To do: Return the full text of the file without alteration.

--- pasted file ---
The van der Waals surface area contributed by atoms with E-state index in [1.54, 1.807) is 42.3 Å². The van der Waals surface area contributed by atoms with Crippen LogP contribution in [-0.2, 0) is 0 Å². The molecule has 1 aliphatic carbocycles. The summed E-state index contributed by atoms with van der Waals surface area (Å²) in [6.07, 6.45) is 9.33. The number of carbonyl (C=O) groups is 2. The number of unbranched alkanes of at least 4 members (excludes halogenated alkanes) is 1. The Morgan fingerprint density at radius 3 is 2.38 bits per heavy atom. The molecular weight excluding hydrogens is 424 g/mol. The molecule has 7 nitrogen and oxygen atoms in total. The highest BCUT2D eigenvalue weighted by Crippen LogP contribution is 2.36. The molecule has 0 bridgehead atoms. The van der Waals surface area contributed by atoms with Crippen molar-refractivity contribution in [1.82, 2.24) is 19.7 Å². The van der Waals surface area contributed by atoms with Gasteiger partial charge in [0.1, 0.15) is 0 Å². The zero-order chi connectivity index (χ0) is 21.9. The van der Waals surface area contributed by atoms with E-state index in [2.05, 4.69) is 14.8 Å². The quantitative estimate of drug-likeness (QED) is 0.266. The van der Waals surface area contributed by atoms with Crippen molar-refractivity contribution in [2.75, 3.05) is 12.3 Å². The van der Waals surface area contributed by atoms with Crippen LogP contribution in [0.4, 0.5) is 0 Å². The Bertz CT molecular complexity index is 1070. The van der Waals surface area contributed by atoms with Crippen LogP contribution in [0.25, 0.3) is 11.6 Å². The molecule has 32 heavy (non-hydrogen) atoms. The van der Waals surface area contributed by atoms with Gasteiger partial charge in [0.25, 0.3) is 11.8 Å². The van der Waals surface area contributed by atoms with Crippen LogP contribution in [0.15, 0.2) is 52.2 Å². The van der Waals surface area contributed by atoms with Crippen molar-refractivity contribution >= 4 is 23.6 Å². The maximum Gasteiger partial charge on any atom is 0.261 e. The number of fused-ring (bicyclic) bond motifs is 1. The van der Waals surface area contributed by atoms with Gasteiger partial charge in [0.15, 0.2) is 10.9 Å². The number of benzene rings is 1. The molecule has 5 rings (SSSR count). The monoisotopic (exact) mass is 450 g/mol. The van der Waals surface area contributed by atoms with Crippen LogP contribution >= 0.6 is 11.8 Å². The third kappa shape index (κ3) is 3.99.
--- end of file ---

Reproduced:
The van der Waals surface area contributed by atoms with E-state index in [1.54, 1.807) is 42.3 Å². The van der Waals surface area contributed by atoms with Crippen LogP contribution in [-0.2, 0) is 0 Å². The molecule has 1 aliphatic carbocycles. The summed E-state index contributed by atoms with van der Waals surface area (Å²) in [6.07, 6.45) is 9.33. The number of carbonyl (C=O) groups is 2. The number of unbranched alkanes of at least 4 members (excludes halogenated alkanes) is 1. The Morgan fingerprint density at radius 3 is 2.38 bits per heavy atom. The molecular weight excluding hydrogens is 424 g/mol. The molecule has 7 nitrogen and oxygen atoms in total. The highest BCUT2D eigenvalue weighted by Crippen LogP contribution is 2.36. The molecule has 0 bridgehead atoms. The van der Waals surface area contributed by atoms with Crippen molar-refractivity contribution in [1.82, 2.24) is 19.7 Å². The van der Waals surface area contributed by atoms with Gasteiger partial charge in [0.1, 0.15) is 0 Å². The zero-order chi connectivity index (χ0) is 21.9. The van der Waals surface area contributed by atoms with E-state index in [2.05, 4.69) is 14.8 Å². The quantitative estimate of drug-likeness (QED) is 0.266. The van der Waals surface area contributed by atoms with Crippen molar-refractivity contribution in [2.75, 3.05) is 12.3 Å². The van der Waals surface area contributed by atoms with Crippen LogP contribution in [0.4, 0.5) is 0 Å². The Bertz CT molecular complexity index is 1070. The van der Waals surface area contributed by atoms with Crippen LogP contribution in [0.25, 0.3) is 11.6 Å². The molecule has 32 heavy (non-hydrogen) atoms. The van der Waals surface area contributed by atoms with Gasteiger partial charge in [0.25, 0.3) is 11.8 Å². The van der Waals surface area contributed by atoms with Crippen LogP contribution in [0.15, 0.2) is 52.2 Å². The van der Waals surface area contributed by atoms with Crippen molar-refractivity contribution >= 4 is 23.6 Å². The maximum Gasteiger partial charge on any atom is 0.261 e. The number of fused-ring (bicyclic) bond motifs is 1. The van der Waals surface area contributed by atoms with Gasteiger partial charge in [0.15, 0.2) is 10.9 Å². The number of benzene rings is 1. The molecule has 5 rings (SSSR count). The monoisotopic (exact) mass is 450 g/mol. The van der Waals surface area contributed by atoms with Crippen LogP contribution >= 0.6 is 11.8 Å². The third kappa shape index (κ3) is 3.99.